The three electrode measurement method is done as follows: three electrodes can be selected to be anodes, cathodes or high impedance (no connection) under the control of a microprocessor. A voltage of 1.25 volts is applied to the electrodes to charge the tissue. After a short period of time (250 μs) the voltage source is disconnected and a voltage supplied for charging the tissue. This supply has suitable over-voltage and over-current protection for the safety of the patient. Electrical contact is made between the electrodes and tissue by the presence of an electrolyte. This may be a naturally occurring mucus covering the tissue or an artificially applied conductive fluid or gel. The electrical measurements are stimulated by the delivery of 1.25 volt electrical pulses of 250 μs duration. Following removal of the applied electrical potential, the residual charge dissipates within the tissue with a decay constant dependent on tissue capacitance, the electrode/tissue interface and electronic and ionic conductance. This “relaxation curve” is characteristic of the underlying tissue type. The shape of the electrical relaxation curve is also highly dependent on hardware-specific features including the electrode material composition, surface composition and position. The measured tissue response is filtered, digitized at 9 μs intervals, and thereafter processed in a probe console.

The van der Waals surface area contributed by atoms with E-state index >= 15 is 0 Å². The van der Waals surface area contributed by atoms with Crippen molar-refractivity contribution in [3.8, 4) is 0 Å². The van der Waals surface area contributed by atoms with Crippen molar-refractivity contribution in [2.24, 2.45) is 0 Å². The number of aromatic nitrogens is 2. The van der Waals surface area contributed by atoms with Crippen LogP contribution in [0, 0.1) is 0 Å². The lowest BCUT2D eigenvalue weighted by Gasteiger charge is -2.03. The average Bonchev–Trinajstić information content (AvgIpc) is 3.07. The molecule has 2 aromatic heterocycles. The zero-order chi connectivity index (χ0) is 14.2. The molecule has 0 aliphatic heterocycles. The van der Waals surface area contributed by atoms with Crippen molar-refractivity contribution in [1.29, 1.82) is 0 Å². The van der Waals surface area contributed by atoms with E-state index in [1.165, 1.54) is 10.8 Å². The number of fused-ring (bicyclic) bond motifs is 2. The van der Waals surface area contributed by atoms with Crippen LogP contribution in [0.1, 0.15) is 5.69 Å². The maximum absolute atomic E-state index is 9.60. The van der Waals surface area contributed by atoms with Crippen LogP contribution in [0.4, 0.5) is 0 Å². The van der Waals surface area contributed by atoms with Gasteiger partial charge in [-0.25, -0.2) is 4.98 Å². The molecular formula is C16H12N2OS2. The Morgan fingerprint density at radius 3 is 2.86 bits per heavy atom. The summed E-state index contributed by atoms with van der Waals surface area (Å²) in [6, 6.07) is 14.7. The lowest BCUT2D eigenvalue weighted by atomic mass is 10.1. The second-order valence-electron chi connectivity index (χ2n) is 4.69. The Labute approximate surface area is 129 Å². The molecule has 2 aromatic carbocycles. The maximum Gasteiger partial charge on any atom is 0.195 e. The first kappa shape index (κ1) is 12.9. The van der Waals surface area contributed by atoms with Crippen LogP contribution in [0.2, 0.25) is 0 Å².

The electrical pulses are delivered across varying combinations of the three electrodes. In each case, one electrode is active while the remaining two act as a reference. Electrical pulse delivery and the corresponding relaxation curve measurements are continually cycled through the three possible electrode combinations. This feature allows the detection of conditions which result in an asymmetrical charge imbalance between electrodes, such as partial contact. In addition, electrode cycling minimizes electrochemical degradation. Each tissue observation incorporates several relaxation curves recorded for each of the three electrode configurations. After each series of measurements an electrode discharge cycle is implemented.